I’ve been reading through Byzantine theologians lately (John of Damascus, Symeon the New Theologian, and Gregory Palamas) and so I thought I’d read through one of the classic secondary sources on the this time period as well: John Meyendorff’s Byzantine Theology.  He gives this as one of his summaries of the East vs West:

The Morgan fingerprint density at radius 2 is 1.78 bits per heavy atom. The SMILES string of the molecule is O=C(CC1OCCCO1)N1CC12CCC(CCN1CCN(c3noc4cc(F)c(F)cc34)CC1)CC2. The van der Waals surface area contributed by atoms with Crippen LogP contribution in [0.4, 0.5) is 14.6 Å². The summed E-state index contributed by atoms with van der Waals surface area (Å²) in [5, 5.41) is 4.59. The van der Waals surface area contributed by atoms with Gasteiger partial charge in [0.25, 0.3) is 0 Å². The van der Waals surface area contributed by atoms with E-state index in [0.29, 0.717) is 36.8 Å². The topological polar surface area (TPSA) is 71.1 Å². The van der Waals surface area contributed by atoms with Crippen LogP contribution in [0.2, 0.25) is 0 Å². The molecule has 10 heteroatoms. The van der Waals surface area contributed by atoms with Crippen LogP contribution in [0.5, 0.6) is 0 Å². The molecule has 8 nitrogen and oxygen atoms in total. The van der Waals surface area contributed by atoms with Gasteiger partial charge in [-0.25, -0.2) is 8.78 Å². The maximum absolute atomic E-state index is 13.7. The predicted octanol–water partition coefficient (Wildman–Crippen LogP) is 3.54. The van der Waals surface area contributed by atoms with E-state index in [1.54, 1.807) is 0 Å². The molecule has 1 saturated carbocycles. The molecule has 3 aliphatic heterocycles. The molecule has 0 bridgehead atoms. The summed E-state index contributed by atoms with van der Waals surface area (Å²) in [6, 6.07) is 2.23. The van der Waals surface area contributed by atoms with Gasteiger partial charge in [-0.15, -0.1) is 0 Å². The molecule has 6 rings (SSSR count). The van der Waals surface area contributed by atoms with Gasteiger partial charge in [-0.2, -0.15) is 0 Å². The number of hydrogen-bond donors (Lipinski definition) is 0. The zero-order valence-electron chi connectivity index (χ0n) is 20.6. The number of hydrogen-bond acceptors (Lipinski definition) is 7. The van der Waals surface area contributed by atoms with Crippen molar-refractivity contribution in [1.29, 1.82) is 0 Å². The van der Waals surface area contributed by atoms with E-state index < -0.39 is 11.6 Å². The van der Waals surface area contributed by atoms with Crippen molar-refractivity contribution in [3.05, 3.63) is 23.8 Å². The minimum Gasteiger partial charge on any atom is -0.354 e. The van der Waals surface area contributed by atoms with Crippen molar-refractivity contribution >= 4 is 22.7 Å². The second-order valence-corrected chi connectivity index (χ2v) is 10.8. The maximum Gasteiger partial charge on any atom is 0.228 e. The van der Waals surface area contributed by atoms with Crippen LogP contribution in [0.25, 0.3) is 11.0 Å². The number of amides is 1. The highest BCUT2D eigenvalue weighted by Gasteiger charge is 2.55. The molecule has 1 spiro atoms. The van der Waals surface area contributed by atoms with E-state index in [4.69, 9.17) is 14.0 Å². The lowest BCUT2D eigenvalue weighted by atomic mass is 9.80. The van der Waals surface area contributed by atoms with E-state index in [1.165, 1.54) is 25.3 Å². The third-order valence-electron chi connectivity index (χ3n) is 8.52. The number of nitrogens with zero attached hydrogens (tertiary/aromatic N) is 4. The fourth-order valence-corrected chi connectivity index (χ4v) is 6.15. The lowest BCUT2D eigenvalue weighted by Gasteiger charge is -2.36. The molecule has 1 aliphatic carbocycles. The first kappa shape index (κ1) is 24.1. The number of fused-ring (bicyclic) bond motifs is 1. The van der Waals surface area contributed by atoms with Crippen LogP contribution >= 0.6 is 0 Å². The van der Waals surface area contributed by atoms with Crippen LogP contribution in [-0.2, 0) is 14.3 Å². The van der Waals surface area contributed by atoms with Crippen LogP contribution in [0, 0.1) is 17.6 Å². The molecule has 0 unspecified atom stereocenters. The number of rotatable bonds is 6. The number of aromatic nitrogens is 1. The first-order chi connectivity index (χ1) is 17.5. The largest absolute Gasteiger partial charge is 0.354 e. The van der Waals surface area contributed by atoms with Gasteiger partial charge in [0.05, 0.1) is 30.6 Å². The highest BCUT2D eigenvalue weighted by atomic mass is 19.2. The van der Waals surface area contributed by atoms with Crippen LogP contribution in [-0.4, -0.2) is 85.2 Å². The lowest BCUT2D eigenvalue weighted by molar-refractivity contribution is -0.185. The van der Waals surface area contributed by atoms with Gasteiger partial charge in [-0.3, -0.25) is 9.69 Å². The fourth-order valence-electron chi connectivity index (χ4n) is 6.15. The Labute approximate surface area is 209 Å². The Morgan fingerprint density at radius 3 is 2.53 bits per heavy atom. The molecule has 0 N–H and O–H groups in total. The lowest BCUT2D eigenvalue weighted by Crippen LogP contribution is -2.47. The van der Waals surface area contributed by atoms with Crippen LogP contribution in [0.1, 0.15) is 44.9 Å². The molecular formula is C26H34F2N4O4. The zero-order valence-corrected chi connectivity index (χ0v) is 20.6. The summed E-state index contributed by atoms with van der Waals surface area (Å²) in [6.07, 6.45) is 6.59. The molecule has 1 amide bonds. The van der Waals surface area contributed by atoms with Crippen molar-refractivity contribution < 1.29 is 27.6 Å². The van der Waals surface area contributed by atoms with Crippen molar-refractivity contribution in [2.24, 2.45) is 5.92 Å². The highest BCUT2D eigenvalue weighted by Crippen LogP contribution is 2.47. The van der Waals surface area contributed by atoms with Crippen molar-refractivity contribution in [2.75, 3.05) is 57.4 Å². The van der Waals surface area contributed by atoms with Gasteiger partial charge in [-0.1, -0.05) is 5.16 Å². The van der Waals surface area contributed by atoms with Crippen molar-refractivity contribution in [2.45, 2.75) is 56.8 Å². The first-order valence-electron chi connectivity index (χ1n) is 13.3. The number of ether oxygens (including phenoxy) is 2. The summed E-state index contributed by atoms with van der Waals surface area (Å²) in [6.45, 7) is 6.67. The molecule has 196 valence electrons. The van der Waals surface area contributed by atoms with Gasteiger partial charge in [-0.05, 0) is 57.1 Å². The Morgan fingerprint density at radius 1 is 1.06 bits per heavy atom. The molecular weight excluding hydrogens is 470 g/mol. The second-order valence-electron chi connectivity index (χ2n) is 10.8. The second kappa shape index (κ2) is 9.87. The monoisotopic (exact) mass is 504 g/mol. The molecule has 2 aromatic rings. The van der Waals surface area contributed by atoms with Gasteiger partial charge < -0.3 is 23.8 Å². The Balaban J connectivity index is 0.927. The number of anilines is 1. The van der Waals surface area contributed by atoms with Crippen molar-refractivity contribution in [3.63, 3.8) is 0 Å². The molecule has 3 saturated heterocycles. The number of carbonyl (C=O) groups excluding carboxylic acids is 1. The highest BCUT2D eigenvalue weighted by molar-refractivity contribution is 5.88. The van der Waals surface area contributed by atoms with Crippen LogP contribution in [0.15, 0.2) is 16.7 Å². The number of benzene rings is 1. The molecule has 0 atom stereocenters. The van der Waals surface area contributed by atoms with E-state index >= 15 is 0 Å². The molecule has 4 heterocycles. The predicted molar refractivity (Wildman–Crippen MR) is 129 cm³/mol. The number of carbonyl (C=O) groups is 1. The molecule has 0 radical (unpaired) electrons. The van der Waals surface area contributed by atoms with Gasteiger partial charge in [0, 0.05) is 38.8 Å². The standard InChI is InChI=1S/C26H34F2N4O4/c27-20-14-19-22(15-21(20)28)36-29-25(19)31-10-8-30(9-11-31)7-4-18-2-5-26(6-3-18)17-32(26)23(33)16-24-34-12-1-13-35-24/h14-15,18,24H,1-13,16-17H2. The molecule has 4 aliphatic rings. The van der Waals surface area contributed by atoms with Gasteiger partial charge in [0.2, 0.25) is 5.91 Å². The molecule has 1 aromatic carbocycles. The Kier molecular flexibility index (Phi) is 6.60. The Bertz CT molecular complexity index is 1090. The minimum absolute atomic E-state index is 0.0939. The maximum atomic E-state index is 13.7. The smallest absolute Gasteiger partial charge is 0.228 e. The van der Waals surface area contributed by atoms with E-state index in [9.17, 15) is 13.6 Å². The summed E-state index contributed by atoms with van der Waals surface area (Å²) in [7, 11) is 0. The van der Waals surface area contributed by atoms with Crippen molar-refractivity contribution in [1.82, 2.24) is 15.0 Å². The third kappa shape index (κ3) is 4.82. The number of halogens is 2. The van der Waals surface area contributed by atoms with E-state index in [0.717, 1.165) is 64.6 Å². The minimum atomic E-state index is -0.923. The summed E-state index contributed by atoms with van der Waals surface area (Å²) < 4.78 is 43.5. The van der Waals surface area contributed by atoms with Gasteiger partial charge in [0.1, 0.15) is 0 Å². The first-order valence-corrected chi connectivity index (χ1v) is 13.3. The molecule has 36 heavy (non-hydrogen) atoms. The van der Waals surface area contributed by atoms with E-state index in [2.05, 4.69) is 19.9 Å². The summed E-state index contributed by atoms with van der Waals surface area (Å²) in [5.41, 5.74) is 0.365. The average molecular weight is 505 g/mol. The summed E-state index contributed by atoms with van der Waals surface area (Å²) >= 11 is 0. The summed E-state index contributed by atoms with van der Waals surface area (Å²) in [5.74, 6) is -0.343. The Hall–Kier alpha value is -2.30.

Given the fallen state of man, the redemptive death of Christ makes this final restoration possible.  But the death of Christ is truly redemptive and ‘life-giving’ precisely because it is the death of the Son of God in the flesh (i.e., in virtue of the hypostatic union).  In the East, the cross is envisaged not so much as the punishment of the just one, which ‘satisfies’ a transcendent Justice requiring a retribution for man’s sins.  As Georges Florovsky rightly puts it: ‘the death of the Cross was effective, not as a death of an Innocent One, but as the death of the Incarnate Lord.’  The point was not to satisfy a legal requirement, but to vanquish the frightful cosmic reality of death, which held humanity under its usurped control and pushed it into the vicious cycle of sin and corruption. (p. 160)

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